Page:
American families who wish to adopt a child from abroad face an array of challenges. While federal immigration law places few, if any, barriers to citizenship for a child adopted by U.S. citizen parents once the child is in the U.S. and the adoption is complete, the process of actually getting the child to the U.S. can be difficult, depending on the laws of the child’s home country. Several countries have instituted bans on intercountry adoptions with the U.S., including adoptions that were in progress. This has prevented some families, who have already met and bonded with the children they want to adopt, from bringing them home.
The AP reported on the “Kyrgyz 65,” a group of Americans who are trying to adopt sixty-five children from Kyrgyzstan in central Asia. The adoption process stalled in 2008, when the Kyrgyz government halted international adoptions because of alleged corruption. Kyrgyz government officials were accused of “dealing in what was effectively a trade in children,” according to the AP. The situation grew even more complicated in April 2010, when an uprising deposed the country’s president, who fled to neighboring Kazakhstan and then to Belarus. Two months later, ethnic violence broke out between Kyrgyz, who constitute the majority ethnic group, and minority Uzbeks.
Kyrgyzstan’s new president signed a law in May 2011 establishing new guidelines for adoptions, but much of the law still has not taken effect. The Kyrgyz government shut down adoptions again in July 2012 because of corruption charges. While some of the Americans have given up in the roughly five years since their adoption processes started, about fifteen families continue to travel to Kyrgyzstan to visit the children, and they regularly send letters and packages. The U.S. State Department last updated its adoption information for Kyrgyzstan in June 2011.
A similar situation has developed in recent months with intercountry adoptions from Russia. Russian President Vladimir Putin signed a law in December 2012 blocking adoptions of Russian children specifically by Americans. The law originated from diplomatic problems between the two countries related to criticism of human rights issues in Russia. The law’s impact, however, is felt by the Russian children, some of whom suffer disabilities, and the American families who still hope to adopt them. In many cases, children in Russia had been told they would be leaving for America soon when the law went into effect. CNN reports that forty-six American families are caught in a sort of limbo, having nearly completed the adoption process but still unable to bring the children to the U.S.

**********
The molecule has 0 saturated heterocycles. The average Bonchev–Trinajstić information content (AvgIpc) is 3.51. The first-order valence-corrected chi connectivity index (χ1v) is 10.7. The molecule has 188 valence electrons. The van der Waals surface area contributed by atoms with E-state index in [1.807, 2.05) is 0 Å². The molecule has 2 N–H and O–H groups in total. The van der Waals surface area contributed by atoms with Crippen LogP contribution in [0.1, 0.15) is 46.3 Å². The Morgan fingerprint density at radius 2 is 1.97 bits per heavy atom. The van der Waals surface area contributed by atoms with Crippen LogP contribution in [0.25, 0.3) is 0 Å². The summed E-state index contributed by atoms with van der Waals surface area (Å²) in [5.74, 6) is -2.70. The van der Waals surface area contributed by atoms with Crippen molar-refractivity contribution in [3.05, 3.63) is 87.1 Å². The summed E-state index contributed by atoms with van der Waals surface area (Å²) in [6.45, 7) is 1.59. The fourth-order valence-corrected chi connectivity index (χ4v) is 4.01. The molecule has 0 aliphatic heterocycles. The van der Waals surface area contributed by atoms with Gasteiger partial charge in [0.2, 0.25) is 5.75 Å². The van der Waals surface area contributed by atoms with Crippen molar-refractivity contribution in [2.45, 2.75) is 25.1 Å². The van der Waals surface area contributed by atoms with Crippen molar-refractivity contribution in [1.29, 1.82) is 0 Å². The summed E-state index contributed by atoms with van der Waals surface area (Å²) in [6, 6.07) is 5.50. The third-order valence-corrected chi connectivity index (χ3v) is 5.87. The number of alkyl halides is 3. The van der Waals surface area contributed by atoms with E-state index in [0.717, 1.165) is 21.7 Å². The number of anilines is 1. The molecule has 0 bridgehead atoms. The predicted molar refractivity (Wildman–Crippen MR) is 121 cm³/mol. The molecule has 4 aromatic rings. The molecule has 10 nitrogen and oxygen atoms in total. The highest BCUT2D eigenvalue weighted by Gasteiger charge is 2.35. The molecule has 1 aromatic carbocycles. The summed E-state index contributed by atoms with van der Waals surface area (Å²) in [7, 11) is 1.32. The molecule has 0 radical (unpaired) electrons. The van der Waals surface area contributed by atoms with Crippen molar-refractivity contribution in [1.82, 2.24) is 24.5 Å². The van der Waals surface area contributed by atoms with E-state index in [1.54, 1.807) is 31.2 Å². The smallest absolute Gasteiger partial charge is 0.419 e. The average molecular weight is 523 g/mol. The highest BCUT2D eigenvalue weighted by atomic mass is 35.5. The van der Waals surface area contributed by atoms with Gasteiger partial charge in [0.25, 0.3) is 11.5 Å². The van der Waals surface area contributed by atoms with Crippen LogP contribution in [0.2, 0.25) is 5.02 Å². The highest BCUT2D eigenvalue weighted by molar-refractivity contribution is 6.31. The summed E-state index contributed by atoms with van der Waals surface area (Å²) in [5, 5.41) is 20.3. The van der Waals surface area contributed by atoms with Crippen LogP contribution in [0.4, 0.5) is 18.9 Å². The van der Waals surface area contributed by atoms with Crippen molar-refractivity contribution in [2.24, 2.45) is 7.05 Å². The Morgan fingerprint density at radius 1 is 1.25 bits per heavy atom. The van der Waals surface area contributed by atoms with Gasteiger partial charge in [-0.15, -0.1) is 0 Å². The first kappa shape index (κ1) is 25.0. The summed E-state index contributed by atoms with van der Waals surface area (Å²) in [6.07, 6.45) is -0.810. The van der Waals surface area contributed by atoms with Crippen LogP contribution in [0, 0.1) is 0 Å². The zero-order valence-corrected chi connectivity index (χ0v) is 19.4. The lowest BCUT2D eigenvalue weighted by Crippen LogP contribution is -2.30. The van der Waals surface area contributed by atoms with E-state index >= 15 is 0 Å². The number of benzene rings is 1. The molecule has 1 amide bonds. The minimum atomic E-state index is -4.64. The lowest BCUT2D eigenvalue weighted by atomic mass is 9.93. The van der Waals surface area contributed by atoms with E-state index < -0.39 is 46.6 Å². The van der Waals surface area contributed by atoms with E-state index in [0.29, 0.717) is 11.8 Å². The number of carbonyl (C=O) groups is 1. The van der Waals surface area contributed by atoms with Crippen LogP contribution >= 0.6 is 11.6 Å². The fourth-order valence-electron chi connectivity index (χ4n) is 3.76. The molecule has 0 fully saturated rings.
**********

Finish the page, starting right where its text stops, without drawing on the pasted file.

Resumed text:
Intercountry adoptions by American parents appear to be in decline. An AP report states that the only adoption agency in the U.S. with Kyrgyz accreditation is closing, citing financial issues. After hitting a peak in 2004, when Americans adopted 22,884 children from abroad, the total for fiscal year 2012 was only 8,668. The intercountry adoption process can take four or more years, even when the child’s home country is not experiencing political turmoil, and can cost tens of thousands of dollars. Once the child arrives in the United States, however, obtaining the child certificate of citizenship is typically just a matter of completing paperwork.
The immigration attorneys of Samuel C. Berger, P.C. help immigrants seeking visas through family members or employment, and help New York or New Jersey businesses to petition for skilled immigrant employees. To schedule a consultation with one of our lawyers today, contact us online or at (212) 380-8117.
More Blog Posts:
Understanding the State Department’s Monthly Visa Bulletin, New York & New Jersey Immigration Lawyer Blog, August 9, 2012
DHS Re-Designates Somalia for Temporary Protected Status, Grants 18-Month Extension, New York & New Jersey Immigration Lawyer Blog, May 23, 2012
International Adoption and Immigration Remains Popular, but May Hide the Risk of Abuse and Fraud, New York & New Jersey Immigration Lawyer Blog, May 11, 2012
Photo credit: PKNirvana at pl.wikipedia [GFDL or CC-BY-SA-3.0], from Wikimedia Commons.